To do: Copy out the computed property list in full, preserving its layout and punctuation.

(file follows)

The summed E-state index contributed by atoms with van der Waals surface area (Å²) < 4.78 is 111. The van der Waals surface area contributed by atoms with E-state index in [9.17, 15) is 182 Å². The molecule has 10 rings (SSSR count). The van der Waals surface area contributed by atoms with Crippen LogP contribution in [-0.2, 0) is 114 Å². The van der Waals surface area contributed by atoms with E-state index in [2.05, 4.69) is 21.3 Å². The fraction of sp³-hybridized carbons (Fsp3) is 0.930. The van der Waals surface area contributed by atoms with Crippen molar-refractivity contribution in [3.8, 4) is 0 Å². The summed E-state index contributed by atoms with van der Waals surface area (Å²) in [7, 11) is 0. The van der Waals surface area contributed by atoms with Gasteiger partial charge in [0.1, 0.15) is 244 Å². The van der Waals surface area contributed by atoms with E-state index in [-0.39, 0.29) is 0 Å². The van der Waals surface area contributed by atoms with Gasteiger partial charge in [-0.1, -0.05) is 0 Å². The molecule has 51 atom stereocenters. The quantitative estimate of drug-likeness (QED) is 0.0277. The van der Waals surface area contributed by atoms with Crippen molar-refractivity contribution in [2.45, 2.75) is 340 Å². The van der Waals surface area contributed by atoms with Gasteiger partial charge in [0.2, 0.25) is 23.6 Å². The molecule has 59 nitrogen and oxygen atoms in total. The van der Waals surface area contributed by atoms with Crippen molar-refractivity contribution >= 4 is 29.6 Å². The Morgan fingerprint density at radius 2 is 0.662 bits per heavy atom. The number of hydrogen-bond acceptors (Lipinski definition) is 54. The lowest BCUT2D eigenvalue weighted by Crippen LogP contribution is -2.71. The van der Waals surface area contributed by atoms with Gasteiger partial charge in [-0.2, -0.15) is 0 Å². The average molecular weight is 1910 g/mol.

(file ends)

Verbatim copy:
The summed E-state index contributed by atoms with van der Waals surface area (Å²) < 4.78 is 111. The van der Waals surface area contributed by atoms with E-state index in [9.17, 15) is 182 Å². The molecule has 10 rings (SSSR count). The van der Waals surface area contributed by atoms with Crippen LogP contribution in [-0.2, 0) is 114 Å². The van der Waals surface area contributed by atoms with E-state index in [2.05, 4.69) is 21.3 Å². The fraction of sp³-hybridized carbons (Fsp3) is 0.930. The van der Waals surface area contributed by atoms with Crippen molar-refractivity contribution in [3.8, 4) is 0 Å². The summed E-state index contributed by atoms with van der Waals surface area (Å²) in [7, 11) is 0. The van der Waals surface area contributed by atoms with Gasteiger partial charge in [0.1, 0.15) is 244 Å². The van der Waals surface area contributed by atoms with E-state index in [-0.39, 0.29) is 0 Å². The van der Waals surface area contributed by atoms with Gasteiger partial charge in [-0.1, -0.05) is 0 Å². The molecule has 51 atom stereocenters. The quantitative estimate of drug-likeness (QED) is 0.0277. The van der Waals surface area contributed by atoms with Crippen molar-refractivity contribution in [2.45, 2.75) is 340 Å². The van der Waals surface area contributed by atoms with Gasteiger partial charge in [0.2, 0.25) is 23.6 Å². The molecule has 59 nitrogen and oxygen atoms in total. The van der Waals surface area contributed by atoms with Crippen molar-refractivity contribution >= 4 is 29.6 Å². The Morgan fingerprint density at radius 2 is 0.662 bits per heavy atom. The number of hydrogen-bond acceptors (Lipinski definition) is 54. The lowest BCUT2D eigenvalue weighted by Crippen LogP contribution is -2.71. The van der Waals surface area contributed by atoms with Gasteiger partial charge in [-0.2, -0.15) is 0 Å². The average molecular weight is 1910 g/mol.